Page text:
Today sees the Bitcoin bulls mounting a fightback following the weekend slide. Although the leading cryptocurrency is up a relatively modest 3%, it’s still welcome news considering the pain of last week’s sell-off.
Despite recent turbulence, Bitcoin’s macro performance has been nothing short of remarkable since the end of Q3 2020. While the lead up to this period saw many months in and around $10k, the end of October 2020 was when things really started to take off.
Over this period, Bitcoin posted near 300% gains before topping at $42k. What was particularly special about this was the move’s speed and strength, which forced the crypto skeptics to second-guess their position.
On that, Marcus Swanepoel, the Chief Executive of crypto exchange Luno, said:
“Even the most bullish of bitcoin advocates could not have foreseen such a meteoric rise in price in such a short space of time.”
Since the rejection at $42k, a sense of normality has returned. With that comes the opportunity to assess the impact of the run-up in relation to other metrics.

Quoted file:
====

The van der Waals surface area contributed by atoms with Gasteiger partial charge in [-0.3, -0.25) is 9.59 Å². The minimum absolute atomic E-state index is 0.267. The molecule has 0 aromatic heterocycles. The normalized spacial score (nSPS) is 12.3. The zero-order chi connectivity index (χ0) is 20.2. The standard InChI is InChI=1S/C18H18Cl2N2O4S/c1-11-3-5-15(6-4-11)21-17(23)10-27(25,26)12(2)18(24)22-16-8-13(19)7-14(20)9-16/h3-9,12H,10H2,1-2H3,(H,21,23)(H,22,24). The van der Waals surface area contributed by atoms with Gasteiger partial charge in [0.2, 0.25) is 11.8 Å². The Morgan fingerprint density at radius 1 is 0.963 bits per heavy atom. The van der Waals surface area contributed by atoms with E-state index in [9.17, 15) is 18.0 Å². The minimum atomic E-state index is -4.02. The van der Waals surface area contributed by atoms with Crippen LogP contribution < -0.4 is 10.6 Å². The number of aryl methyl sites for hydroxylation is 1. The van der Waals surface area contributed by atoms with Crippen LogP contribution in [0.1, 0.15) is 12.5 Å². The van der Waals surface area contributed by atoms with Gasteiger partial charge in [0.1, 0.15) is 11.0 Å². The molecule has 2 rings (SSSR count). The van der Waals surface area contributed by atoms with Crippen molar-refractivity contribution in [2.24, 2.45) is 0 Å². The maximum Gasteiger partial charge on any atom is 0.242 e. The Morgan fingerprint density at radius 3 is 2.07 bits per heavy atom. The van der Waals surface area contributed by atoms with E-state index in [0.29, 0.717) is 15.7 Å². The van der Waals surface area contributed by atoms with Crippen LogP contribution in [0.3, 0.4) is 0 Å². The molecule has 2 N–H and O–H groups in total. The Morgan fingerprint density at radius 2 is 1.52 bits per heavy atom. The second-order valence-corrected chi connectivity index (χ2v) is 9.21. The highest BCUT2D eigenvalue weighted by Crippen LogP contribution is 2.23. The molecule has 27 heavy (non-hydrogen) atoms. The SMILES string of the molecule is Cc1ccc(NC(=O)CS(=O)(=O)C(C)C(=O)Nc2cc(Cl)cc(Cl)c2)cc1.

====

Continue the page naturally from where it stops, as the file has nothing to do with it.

On that Twitter analyst, @100trillionUSD noted that mining difficulty remained comparatively flat despite the exponential gains over this period.
In the past, mining difficulty increased as the Bitcoin price increased. The most notable example of this relationship is shown in the chart below, in 2013. During this time, mining difficulty saw a steep rise as BTC went from just over $10 to $1,000.
What is happening with Bitcoin mining difficulty?
Bitcoin mining difficulty is a measure of how hard it is to mine a Bitcoin block. High mining difficulty means it will take more computing power to mine the same number of blocks.
The difficulty is adjusted algorithmically every 2,016 blocks, which comes around approximately every two weeks.
A more detailed analysis shows mining difficulty at the start of October 2020 was 19.32 t. Although this dipped to as low as 16.79 t going into November, difficulty re-adjusted upwards at the end of the year, to 18.6 t.
Over the course of January 2021, as the difficulty became harder, it led to a current difficulty of 20.61 t.
But all the same, a swing of 3 t is a relatively stagnant level of difficulty adjustment, especially considering the $32k swing in price over the same period.
This suggests that new miners are not joining the network despite increased profitability. We would expect to see mining difficulty increase much more to reflect the increased competition if they were.
Bitmain’s official website shows its AntMiner S19 Pro, S19, and T19 are all sold out until August 2021.
Likewise, it’s a similar story at MicroBT, but with no indication of when products are back in stock.
As such, an ASIC miners supply shortage is likely the reason why mining difficulty remains flat relative to price.